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kaiserd

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There are separate arguments about the neglect of some of the US’s nuclear weapon support infrastructure.

And it’s correct to see a potential opponents numbers of certain weapon classes (including, say strategic nuclear weapons) as one of a number of factors that will feed into decisions around types and numbers of weapons you may require yourself.

But such decisions don’t involve chasing arbitrary numbers to match opponent Y or Z. That kind of thinking (Y has 100x, so must we) was never logical or rational and largely died with the Cold War. For those still making such arguments - that speaks far more to their mind-set and insecurities than to those voices having any real understanding of the real current and future challenges and how best to try to tackle them.
For Russia, the US need at least 1,000 ICBM warheads and 1,000 SLBM warheads deployed, preferably new with some MaRV and HGV options. For China, it needs at least the same again, so 2,000 of each total 4,000 deployed. Bomber warheads, probably 1,000. And maybe 1,000-2,000 MRBMs/IRBMs and SRBMs plus tactical fighter deployed warheads.

So that's 16 subs with 16 missiles each, 8 warheads per missiles.
500 ICBMs with 4 warheads each.
1,000 ALCMs and and 500-1,000 bombs,
1,000 LRHW or similar with nukes, maybe longer range is needed, 500 GLCMs. 500 PrSM with nukes.
500 tactical for F-15E/F-35A/C carriage, maybe a few on AShMs.

So 5,500-6,000 strategic (I really don't even like counting bomber ones as strategic, it's only 4,000 true strategic IMO.)
1,500 INF.
500 Battlefield.
500 aircraft tactical.
What are the basis for those figures?
To do exactly what? What are they targeted at/ what strategy underlines these specific numbers and no more and/ or no less?
 
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Forest Green

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What are the basis for those figures?
To do exactly what? What are they targeted at/ what strategy underlines these specific numbers and no more and/ or no less?
To target all silos and key bunkers and make sure nobody in target countries has any chance of surviving. The strategic plus INF numbers I specified would be lower than 1996 deployed strategic levels, and much lower than 1988 level.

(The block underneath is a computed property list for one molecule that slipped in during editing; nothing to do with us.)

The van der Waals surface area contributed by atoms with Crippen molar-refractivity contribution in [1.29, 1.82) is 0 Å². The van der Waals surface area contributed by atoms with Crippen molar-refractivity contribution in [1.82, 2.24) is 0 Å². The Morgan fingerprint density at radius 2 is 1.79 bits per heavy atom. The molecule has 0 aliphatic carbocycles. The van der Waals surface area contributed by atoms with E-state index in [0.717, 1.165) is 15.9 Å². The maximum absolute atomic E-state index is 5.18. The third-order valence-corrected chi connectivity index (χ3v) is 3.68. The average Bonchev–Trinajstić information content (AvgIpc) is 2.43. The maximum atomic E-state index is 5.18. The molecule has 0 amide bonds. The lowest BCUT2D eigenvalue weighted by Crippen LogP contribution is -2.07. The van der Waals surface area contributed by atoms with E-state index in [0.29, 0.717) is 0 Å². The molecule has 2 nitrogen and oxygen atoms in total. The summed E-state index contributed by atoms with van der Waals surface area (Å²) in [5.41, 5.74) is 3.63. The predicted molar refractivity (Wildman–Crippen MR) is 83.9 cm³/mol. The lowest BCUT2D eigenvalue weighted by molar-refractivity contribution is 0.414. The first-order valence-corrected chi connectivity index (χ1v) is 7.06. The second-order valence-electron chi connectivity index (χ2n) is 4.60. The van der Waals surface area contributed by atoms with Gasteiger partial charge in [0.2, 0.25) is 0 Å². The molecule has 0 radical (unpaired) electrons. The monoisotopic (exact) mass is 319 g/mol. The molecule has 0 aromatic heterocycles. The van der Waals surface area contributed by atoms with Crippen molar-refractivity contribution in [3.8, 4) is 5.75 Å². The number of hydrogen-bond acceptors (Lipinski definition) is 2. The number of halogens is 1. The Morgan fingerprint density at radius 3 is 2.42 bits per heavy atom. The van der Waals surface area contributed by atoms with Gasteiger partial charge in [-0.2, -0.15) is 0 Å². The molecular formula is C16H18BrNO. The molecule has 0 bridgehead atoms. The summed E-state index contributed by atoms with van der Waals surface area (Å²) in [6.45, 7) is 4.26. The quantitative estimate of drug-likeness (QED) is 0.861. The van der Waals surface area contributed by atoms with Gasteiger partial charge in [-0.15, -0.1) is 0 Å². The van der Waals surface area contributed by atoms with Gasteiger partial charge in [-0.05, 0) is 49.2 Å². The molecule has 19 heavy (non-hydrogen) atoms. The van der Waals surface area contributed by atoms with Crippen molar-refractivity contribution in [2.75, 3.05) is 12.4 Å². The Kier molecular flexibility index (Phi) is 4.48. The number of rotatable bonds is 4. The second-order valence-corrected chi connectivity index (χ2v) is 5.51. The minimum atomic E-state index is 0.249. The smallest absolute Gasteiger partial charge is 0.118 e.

This seems especially reasonable now that there are two superpower nuclear threats to deter not just one.
 

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Shorter does not necessarily equate to faster. HGVs also have a minimum effective range where they can't hit targets under that. Btw ICBMs can hit short-range targets.

As for the deterrence value of nukes, you don't need 10,000 warheads. Just look at North Korea, they only have a handful of small warheads with unreliable delivery systems.
Yes, but the minimum range is very small, a lot smaller than for ICBMs, because they don't need to re-enter, which is angle restricted. HGVs are only minimum range limited by the burn period of the LV, after that they glide at ~60km and can come down any time.

Yes, we should model our nuclear deterrent on North Korea. :rolleyes:
Desertfox is incorrect about North Korea as their thermonuclear warhead as yield is between 245 and 271 kilotons.

North Korea has tested their short range quasi ballistic missile at range of 190 kilometers at altitude of just 20 kilometers.


190 kilometers is distance between center of Pyongyang and Seoul, it would take around minute and a half to reach its target.

Wasting ICBMs on short range targets is baffling, at very least remove 2 stage and have larger or more warheads such as MARV type.
 

A Tentative Fleet Plan

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INF was a stabilizing force while it was in effect. I’d argue only the Iskander K violated the treaty, which was justification enough for leaving it, though it also was severely limiting in the Pacific and would have needed to be amended or updated in any case.
INF was not limiting in the Pacific, given that any survivable INF-ranged system would have to based on ships and submarines, and the treaty does not ban sea-based systems.

There is really anywhere for the US to base land-based INF-ranged systems other than Guam, I doubt the Japanese would be wildly enthused about having any based on their territory.
 

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INF was not limiting in the Pacific, given that any survivable INF-ranged system would have to based on ships and submarines, and the treaty does not ban sea-based systems.

There is really anywhere for the US to base land-based INF-ranged systems other than Guam, I doubt the Japanese would be wildly enthused about having any based on their territory.
Nope. Guam.

Japan is an option, there is also South Korea too. Or even nuclear-tipped ones on Taiwan as a clincher, it's the least we could do following China's arming of the DPRK. Options, options.

There is more than just China though, lots of folk are getting smarter ballistic missiles and trying for nuclear weapons, e.g. Iran.
 

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INF was not limiting in the Pacific, given that any survivable INF-ranged system would have to based on ships and submarines, and the treaty does not ban sea-based systems.